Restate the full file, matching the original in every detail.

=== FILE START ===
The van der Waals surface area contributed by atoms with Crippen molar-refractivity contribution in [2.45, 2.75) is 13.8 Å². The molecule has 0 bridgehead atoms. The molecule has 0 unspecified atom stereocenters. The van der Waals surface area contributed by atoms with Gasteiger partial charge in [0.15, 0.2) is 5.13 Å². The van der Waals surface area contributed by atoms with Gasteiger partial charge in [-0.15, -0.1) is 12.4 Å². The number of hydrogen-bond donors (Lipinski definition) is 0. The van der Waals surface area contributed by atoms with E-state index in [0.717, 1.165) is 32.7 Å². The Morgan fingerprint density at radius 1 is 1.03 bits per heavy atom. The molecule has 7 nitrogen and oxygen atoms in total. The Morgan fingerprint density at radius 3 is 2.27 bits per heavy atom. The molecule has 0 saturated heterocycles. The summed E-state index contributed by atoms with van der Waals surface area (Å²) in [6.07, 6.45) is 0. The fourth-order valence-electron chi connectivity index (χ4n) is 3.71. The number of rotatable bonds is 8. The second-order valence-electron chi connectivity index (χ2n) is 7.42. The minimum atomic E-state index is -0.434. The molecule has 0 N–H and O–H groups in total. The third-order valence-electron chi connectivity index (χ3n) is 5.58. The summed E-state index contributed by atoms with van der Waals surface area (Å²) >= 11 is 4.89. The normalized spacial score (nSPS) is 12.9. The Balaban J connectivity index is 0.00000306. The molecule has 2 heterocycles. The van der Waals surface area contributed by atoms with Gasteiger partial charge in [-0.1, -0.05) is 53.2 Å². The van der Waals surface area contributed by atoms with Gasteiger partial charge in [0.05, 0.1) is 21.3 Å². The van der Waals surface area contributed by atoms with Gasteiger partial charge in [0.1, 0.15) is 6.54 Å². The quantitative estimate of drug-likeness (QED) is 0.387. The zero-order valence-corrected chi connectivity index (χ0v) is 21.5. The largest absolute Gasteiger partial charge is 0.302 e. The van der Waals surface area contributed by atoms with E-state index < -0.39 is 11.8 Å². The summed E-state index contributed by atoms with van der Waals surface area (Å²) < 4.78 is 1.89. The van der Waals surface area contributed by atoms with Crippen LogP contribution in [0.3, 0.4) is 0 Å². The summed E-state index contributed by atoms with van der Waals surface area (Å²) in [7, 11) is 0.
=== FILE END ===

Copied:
The van der Waals surface area contributed by atoms with Crippen molar-refractivity contribution in [2.45, 2.75) is 13.8 Å². The molecule has 0 bridgehead atoms. The molecule has 0 unspecified atom stereocenters. The van der Waals surface area contributed by atoms with Gasteiger partial charge in [0.15, 0.2) is 5.13 Å². The van der Waals surface area contributed by atoms with Gasteiger partial charge in [-0.15, -0.1) is 12.4 Å². The number of hydrogen-bond donors (Lipinski definition) is 0. The van der Waals surface area contributed by atoms with E-state index in [0.717, 1.165) is 32.7 Å². The Morgan fingerprint density at radius 1 is 1.03 bits per heavy atom. The molecule has 7 nitrogen and oxygen atoms in total. The Morgan fingerprint density at radius 3 is 2.27 bits per heavy atom. The molecule has 0 saturated heterocycles. The summed E-state index contributed by atoms with van der Waals surface area (Å²) in [6.07, 6.45) is 0. The fourth-order valence-electron chi connectivity index (χ4n) is 3.71. The number of rotatable bonds is 8. The second-order valence-electron chi connectivity index (χ2n) is 7.42. The minimum atomic E-state index is -0.434. The molecule has 0 N–H and O–H groups in total. The third-order valence-electron chi connectivity index (χ3n) is 5.58. The summed E-state index contributed by atoms with van der Waals surface area (Å²) >= 11 is 4.89. The normalized spacial score (nSPS) is 12.9. The Balaban J connectivity index is 0.00000306. The molecule has 2 heterocycles. The van der Waals surface area contributed by atoms with Gasteiger partial charge in [-0.1, -0.05) is 53.2 Å². The van der Waals surface area contributed by atoms with Gasteiger partial charge in [0.05, 0.1) is 21.3 Å². The van der Waals surface area contributed by atoms with Gasteiger partial charge in [0.1, 0.15) is 6.54 Å². The quantitative estimate of drug-likeness (QED) is 0.387. The zero-order valence-corrected chi connectivity index (χ0v) is 21.5. The largest absolute Gasteiger partial charge is 0.302 e. The van der Waals surface area contributed by atoms with E-state index < -0.39 is 11.8 Å². The summed E-state index contributed by atoms with van der Waals surface area (Å²) < 4.78 is 1.89. The van der Waals surface area contributed by atoms with Crippen LogP contribution in [0.3, 0.4) is 0 Å². The summed E-state index contributed by atoms with van der Waals surface area (Å²) in [7, 11) is 0.